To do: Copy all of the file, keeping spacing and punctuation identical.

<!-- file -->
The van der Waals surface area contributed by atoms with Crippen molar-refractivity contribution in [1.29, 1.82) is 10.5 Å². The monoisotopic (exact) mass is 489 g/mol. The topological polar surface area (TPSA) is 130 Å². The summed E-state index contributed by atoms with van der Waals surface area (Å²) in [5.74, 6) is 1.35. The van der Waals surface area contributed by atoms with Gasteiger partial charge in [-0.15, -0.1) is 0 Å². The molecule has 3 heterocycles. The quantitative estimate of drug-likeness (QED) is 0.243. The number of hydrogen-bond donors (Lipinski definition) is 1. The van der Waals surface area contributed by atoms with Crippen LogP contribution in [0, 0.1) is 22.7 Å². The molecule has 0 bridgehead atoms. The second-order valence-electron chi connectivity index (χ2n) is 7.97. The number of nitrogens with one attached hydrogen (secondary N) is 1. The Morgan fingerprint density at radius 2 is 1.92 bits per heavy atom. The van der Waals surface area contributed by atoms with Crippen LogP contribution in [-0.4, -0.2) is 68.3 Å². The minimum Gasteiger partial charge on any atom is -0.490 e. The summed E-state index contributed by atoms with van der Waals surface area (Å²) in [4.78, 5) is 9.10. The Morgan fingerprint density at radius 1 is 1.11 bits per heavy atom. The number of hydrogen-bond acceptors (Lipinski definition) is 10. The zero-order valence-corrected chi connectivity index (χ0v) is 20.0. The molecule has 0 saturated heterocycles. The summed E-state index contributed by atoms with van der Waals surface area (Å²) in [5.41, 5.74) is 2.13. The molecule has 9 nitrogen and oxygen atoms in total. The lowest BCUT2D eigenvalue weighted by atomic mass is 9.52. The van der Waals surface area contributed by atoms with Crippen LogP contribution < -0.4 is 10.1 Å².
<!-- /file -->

The van der Waals surface area contributed by atoms with Crippen molar-refractivity contribution in [1.29, 1.82) is 10.5 Å². The monoisotopic (exact) mass is 489 g/mol. The topological polar surface area (TPSA) is 130 Å². The summed E-state index contributed by atoms with van der Waals surface area (Å²) in [5.74, 6) is 1.35. The van der Waals surface area contributed by atoms with Gasteiger partial charge in [-0.15, -0.1) is 0 Å². The molecule has 3 heterocycles. The quantitative estimate of drug-likeness (QED) is 0.243. The number of hydrogen-bond donors (Lipinski definition) is 1. The van der Waals surface area contributed by atoms with Crippen LogP contribution in [0, 0.1) is 22.7 Å². The molecule has 0 bridgehead atoms. The second-order valence-electron chi connectivity index (χ2n) is 7.97. The number of nitrogens with one attached hydrogen (secondary N) is 1. The Morgan fingerprint density at radius 2 is 1.92 bits per heavy atom. The van der Waals surface area contributed by atoms with Crippen LogP contribution in [-0.4, -0.2) is 68.3 Å². The minimum Gasteiger partial charge on any atom is -0.490 e. The summed E-state index contributed by atoms with van der Waals surface area (Å²) in [4.78, 5) is 9.10. The Morgan fingerprint density at radius 1 is 1.11 bits per heavy atom. The number of hydrogen-bond acceptors (Lipinski definition) is 10. The zero-order valence-corrected chi connectivity index (χ0v) is 20.0. The molecule has 0 saturated heterocycles. The summed E-state index contributed by atoms with van der Waals surface area (Å²) in [5.41, 5.74) is 2.13. The molecule has 9 nitrogen and oxygen atoms in total. The lowest BCUT2D eigenvalue weighted by atomic mass is 9.52. The van der Waals surface area contributed by atoms with Crippen LogP contribution < -0.4 is 10.1 Å².